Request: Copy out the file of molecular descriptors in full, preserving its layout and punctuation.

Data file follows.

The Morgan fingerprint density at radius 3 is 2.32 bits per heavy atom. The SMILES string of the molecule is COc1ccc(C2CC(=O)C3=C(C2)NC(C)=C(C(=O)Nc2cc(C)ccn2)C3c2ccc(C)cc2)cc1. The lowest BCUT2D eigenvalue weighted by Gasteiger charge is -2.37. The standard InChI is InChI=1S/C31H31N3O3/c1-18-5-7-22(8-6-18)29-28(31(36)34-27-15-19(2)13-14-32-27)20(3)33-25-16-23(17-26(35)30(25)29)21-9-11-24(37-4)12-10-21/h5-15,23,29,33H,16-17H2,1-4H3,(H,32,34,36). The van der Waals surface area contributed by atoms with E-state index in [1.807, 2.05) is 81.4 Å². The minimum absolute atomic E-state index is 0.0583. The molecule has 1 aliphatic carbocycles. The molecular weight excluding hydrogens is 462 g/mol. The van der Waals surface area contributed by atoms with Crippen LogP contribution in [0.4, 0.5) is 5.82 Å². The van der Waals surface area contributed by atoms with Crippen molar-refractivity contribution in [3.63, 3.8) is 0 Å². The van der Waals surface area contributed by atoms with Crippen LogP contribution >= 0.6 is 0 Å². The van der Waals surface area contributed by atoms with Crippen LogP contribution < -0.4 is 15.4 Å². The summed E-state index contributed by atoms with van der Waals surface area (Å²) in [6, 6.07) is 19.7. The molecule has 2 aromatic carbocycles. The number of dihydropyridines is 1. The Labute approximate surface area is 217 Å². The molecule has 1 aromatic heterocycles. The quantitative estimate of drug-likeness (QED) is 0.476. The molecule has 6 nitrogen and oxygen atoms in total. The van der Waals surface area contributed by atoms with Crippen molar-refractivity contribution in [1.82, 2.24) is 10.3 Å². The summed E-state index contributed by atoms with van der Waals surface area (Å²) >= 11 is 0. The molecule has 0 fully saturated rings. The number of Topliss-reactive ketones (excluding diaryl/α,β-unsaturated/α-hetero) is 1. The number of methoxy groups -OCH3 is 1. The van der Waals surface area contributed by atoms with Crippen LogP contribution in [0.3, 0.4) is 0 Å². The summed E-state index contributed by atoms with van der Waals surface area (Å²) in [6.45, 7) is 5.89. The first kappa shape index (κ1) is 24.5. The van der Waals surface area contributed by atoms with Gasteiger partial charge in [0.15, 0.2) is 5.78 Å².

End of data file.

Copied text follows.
The Morgan fingerprint density at radius 3 is 2.32 bits per heavy atom. The SMILES string of the molecule is COc1ccc(C2CC(=O)C3=C(C2)NC(C)=C(C(=O)Nc2cc(C)ccn2)C3c2ccc(C)cc2)cc1. The lowest BCUT2D eigenvalue weighted by Gasteiger charge is -2.37. The standard InChI is InChI=1S/C31H31N3O3/c1-18-5-7-22(8-6-18)29-28(31(36)34-27-15-19(2)13-14-32-27)20(3)33-25-16-23(17-26(35)30(25)29)21-9-11-24(37-4)12-10-21/h5-15,23,29,33H,16-17H2,1-4H3,(H,32,34,36). The van der Waals surface area contributed by atoms with E-state index in [1.807, 2.05) is 81.4 Å². The minimum absolute atomic E-state index is 0.0583. The molecule has 1 aliphatic carbocycles. The molecular weight excluding hydrogens is 462 g/mol. The van der Waals surface area contributed by atoms with Crippen LogP contribution in [0.4, 0.5) is 5.82 Å². The van der Waals surface area contributed by atoms with Crippen molar-refractivity contribution in [3.63, 3.8) is 0 Å². The van der Waals surface area contributed by atoms with Crippen LogP contribution >= 0.6 is 0 Å². The van der Waals surface area contributed by atoms with Crippen LogP contribution < -0.4 is 15.4 Å². The summed E-state index contributed by atoms with van der Waals surface area (Å²) in [6, 6.07) is 19.7. The molecule has 2 aromatic carbocycles. The number of dihydropyridines is 1. The Labute approximate surface area is 217 Å². The molecule has 1 aromatic heterocycles. The quantitative estimate of drug-likeness (QED) is 0.476. The molecule has 6 nitrogen and oxygen atoms in total. The van der Waals surface area contributed by atoms with Crippen molar-refractivity contribution in [1.82, 2.24) is 10.3 Å². The summed E-state index contributed by atoms with van der Waals surface area (Å²) >= 11 is 0. The molecule has 0 fully saturated rings. The number of Topliss-reactive ketones (excluding diaryl/α,β-unsaturated/α-hetero) is 1. The number of methoxy groups -OCH3 is 1. The van der Waals surface area contributed by atoms with Crippen LogP contribution in [0.3, 0.4) is 0 Å². The summed E-state index contributed by atoms with van der Waals surface area (Å²) in [6.45, 7) is 5.89. The first kappa shape index (κ1) is 24.5. The van der Waals surface area contributed by atoms with Gasteiger partial charge in [0.15, 0.2) is 5.78 Å².